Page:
It can be seen that at zero nitrogen flow (N:C=0), an undoped carbon film having a resistivity of 0.3 Ohm-cm is obtained. Introduction of N2 at 1:1 N:C flow rate ratio decreases the resistivity only insignificantly. However, there is a significant (greater than 3-fold) drop in resistivity observed after the N:C ratio exceeds a critical value of about 2. Therefore, in some embodiments the conductive carbon film is deposited by introducing a hydrocarbon precursor and a nitrogen-containing precursor at N:C flow rate ratio of 2 and greater, such as at flow rate ratio of 3 and greater. For example, in some embodiments the flow rate of N2 is at least 2 times, preferably at least 3 times greater than the flow rate of acetylene. This effect was unexpected, because conventional non-conductive carbon AHMs are typically deposited without using high N2 flow rates, e.g., during conventional AHM deposition N:C flow rate ratios are usually not greater than 1.5, and N2 is used primarily as a carrier gas. There was no indication that higher N:C flow rate ratios would lead to sharp improvements in film conductivity, which were unexpectedly observed.

It is understood that while in many embodiments the conductive carbon films provided herein are preferably N-doped, with N content of greater than about 5% atomic, in other embodiments, the conductive carbon films are undoped. Generally, conductive carbon films containing other dopants, such as oxygen, and films containing two or more dopants (e.g., nitrogen and oxygen simultaneously) are also within the scope of this invention.

Deposition of both doped and undoped conductive carbon films involves careful selection of such process parameters as temperature, pressure, and LF/HF power ratio.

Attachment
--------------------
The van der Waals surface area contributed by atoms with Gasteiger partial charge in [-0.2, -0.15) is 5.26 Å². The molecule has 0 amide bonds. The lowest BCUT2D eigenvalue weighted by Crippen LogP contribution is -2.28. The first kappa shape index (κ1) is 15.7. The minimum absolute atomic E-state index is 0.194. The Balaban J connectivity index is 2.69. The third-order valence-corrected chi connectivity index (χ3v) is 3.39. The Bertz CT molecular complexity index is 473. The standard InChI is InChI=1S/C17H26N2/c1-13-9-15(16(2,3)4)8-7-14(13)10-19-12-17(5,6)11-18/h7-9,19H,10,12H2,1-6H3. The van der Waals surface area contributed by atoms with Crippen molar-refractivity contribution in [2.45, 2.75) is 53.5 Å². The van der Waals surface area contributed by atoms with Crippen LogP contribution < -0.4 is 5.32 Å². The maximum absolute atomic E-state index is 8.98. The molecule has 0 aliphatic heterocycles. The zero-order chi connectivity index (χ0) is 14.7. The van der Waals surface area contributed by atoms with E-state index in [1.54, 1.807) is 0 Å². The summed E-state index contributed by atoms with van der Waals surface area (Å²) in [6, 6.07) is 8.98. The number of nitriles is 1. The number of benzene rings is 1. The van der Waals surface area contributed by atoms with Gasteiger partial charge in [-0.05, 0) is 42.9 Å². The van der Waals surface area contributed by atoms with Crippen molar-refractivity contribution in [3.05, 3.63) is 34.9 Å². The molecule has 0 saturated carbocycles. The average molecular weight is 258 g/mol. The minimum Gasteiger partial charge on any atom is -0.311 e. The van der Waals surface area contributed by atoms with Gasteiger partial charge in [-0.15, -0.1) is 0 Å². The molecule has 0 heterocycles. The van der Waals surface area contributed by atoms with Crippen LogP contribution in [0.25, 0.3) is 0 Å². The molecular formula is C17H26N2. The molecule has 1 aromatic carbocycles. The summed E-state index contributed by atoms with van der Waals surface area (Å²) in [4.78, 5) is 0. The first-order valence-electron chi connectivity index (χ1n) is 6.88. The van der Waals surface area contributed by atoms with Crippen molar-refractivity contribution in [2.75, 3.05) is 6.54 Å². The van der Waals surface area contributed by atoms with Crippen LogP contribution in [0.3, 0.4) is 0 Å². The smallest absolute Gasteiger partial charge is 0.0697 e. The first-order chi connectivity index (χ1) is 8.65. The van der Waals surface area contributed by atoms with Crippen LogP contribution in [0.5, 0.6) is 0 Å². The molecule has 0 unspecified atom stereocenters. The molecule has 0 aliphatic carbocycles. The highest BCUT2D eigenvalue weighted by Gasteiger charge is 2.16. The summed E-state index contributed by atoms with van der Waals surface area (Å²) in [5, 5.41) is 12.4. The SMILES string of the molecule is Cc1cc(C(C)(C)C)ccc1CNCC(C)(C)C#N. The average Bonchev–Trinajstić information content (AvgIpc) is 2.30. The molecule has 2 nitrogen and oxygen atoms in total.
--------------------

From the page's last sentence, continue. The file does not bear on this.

The temperature at which the PECVD process is conducted, is a significant process parameter influencing film conductivity. In order to obtain a conductive carbon film, a high-temperature process is employed (as compared to conventional carbon AHM deposition temperatures of less than about 600° C.). The process temperatures for conductive film deposition, in some implementations, are between about 620 and about 670° C., e.g. are around 640° C. Lower deposition temperatures usually result in films with significantly lower conductivities.

The process pressure, in some embodiments, is controlled to be lower than about 20 ton, preferably in the range of between about 0.5 Ton to about 8 Torr. It was observed that the conductivity of carbon films is increasing as the pressure decreases. This effect is illustrated, for example, in FIG. 6, which is an experimental plot illustrating carbon film resistivities as a function of process pressure. The data were obtained for nitrogen-doped carbon films deposited at a process temperature of 640° C.